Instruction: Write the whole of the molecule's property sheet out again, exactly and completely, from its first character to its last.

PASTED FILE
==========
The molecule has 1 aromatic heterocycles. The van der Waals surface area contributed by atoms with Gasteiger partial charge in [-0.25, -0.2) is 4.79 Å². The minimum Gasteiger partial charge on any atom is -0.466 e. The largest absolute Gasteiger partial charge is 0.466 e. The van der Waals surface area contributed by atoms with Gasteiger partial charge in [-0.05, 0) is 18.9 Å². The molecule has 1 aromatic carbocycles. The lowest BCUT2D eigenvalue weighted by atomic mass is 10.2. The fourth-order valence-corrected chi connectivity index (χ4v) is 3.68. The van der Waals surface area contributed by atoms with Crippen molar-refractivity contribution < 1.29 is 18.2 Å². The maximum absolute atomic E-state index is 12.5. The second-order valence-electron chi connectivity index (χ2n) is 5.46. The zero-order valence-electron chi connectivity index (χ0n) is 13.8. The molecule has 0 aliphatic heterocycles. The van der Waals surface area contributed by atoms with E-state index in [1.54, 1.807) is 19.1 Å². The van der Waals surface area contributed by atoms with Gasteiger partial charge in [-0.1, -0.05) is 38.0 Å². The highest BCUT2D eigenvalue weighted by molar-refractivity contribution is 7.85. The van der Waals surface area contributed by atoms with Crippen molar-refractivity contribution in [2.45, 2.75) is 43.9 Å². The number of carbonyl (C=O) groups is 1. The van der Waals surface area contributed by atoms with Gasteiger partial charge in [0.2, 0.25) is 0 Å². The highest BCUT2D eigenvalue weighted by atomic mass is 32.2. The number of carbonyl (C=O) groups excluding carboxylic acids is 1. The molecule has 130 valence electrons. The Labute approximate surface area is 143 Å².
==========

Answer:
The molecule has 1 aromatic heterocycles. The van der Waals surface area contributed by atoms with Gasteiger partial charge in [-0.25, -0.2) is 4.79 Å². The minimum Gasteiger partial charge on any atom is -0.466 e. The largest absolute Gasteiger partial charge is 0.466 e. The van der Waals surface area contributed by atoms with Gasteiger partial charge in [-0.05, 0) is 18.9 Å². The molecule has 1 aromatic carbocycles. The lowest BCUT2D eigenvalue weighted by atomic mass is 10.2. The fourth-order valence-corrected chi connectivity index (χ4v) is 3.68. The van der Waals surface area contributed by atoms with Crippen molar-refractivity contribution < 1.29 is 18.2 Å². The maximum absolute atomic E-state index is 12.5. The second-order valence-electron chi connectivity index (χ2n) is 5.46. The zero-order valence-electron chi connectivity index (χ0n) is 13.8. The molecule has 0 aliphatic heterocycles. The van der Waals surface area contributed by atoms with E-state index in [1.54, 1.807) is 19.1 Å². The van der Waals surface area contributed by atoms with Gasteiger partial charge in [-0.1, -0.05) is 38.0 Å². The highest BCUT2D eigenvalue weighted by molar-refractivity contribution is 7.85. The van der Waals surface area contributed by atoms with Crippen molar-refractivity contribution in [2.45, 2.75) is 43.9 Å². The number of carbonyl (C=O) groups is 1. The van der Waals surface area contributed by atoms with Gasteiger partial charge in [0.2, 0.25) is 0 Å². The highest BCUT2D eigenvalue weighted by atomic mass is 32.2. The number of carbonyl (C=O) groups excluding carboxylic acids is 1. The molecule has 130 valence electrons. The Labute approximate surface area is 143 Å².